The disciple of Christ must be attentive to the possibility of every moment because Jesus himself was. Whether tired, as our Lord was as he sat by the well when the Samaritan woman came to draw water or pressed on all sides as he journeyed to the house of Jairus when the woman reached out and touched his cloak – every moment carries with it the possibility of the Kingdom of God.

The disciple of Christ must be concerned not just with who is present in community but also with who is not present and therefore must be willing to “go out” of what is known and what is comfortable and seek out the one who is lost and who is hurting and welcome that one – whether the action is understood by others or not.

The disciple of Christ must be attentive to the things that bring healing and wholeness to hearts that are wounded and broken and must learn the discipline of putting aside those things that block the possibility of healing.

The disciple of Christ must learn to be attentive just as Christ was attentive.

Here is a quote by Fred Rogers (aka “Mr. Rogers”) who, himself was a minister and disciple of Christ, “I believe that appreciation is a holy thing – that when we look for what’s best in a person we happen to be with at the moment, we’re doing what God does all the time. So in loving and appreciating our neighbor we’re participating in something sacred.”

“Let us not forget that Jesus asked his disciples to pay attention to details.”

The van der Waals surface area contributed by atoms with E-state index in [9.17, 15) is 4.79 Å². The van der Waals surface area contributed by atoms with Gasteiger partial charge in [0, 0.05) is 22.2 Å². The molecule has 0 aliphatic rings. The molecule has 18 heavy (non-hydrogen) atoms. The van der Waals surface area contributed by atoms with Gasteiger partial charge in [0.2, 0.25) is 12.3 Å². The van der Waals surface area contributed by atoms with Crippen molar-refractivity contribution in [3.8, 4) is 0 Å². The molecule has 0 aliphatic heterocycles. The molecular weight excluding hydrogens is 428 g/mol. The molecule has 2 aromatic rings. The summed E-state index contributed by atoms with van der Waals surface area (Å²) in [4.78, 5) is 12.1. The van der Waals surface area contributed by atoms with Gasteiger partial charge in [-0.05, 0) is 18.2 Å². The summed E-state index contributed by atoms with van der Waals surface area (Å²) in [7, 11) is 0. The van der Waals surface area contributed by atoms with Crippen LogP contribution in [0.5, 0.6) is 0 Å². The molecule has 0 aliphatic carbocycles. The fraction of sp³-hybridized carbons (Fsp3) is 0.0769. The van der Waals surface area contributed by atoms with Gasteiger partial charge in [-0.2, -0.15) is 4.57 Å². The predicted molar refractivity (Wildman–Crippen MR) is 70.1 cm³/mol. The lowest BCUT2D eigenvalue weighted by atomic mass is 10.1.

Jesus, Facebook and true encounter

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jesus-friend-requestLiving in our social media age has led me to ask the following questions in light of today’s gospel (Mk. 6:1-6). “If Jesus were alive today would he be on Facebook?” “If he were on Facebook, what would he post?” “How would we react to his posts? Would we like them, would we unlike them, would we unfollow him, would we perhaps even defriend him?”

I just returned to Facebook after a short break and I took the break not because I think Facebook is evil and trying to control our thoughts – advertisers have been attempting this since the dawn of trade – and not because I don’t want to see people’s pets or what my friends had for dinner – I’ve posted both of these myself. (It’s interesting, I will post what I think is a thoughtful reflection and maybe get a few likes. I post a picture of my dogs and I get hundreds of likes! What’s up with that?!)

I took a break from Facebook because I was tired of the demonizing of the “other” (whoever that might be on whatever issue) that I often see, especially around political and social issues. The negativity is toxic and it does wound one’s soul I believe. I reckon the effect of viewing a steady stream of negative posts and memes on our psyche to being similar to being force fed an unceasing diet of bags of potato chips. It does nothing but leave a person’s soul and intellect bloated, obese and capable of only belching noxious gases in return.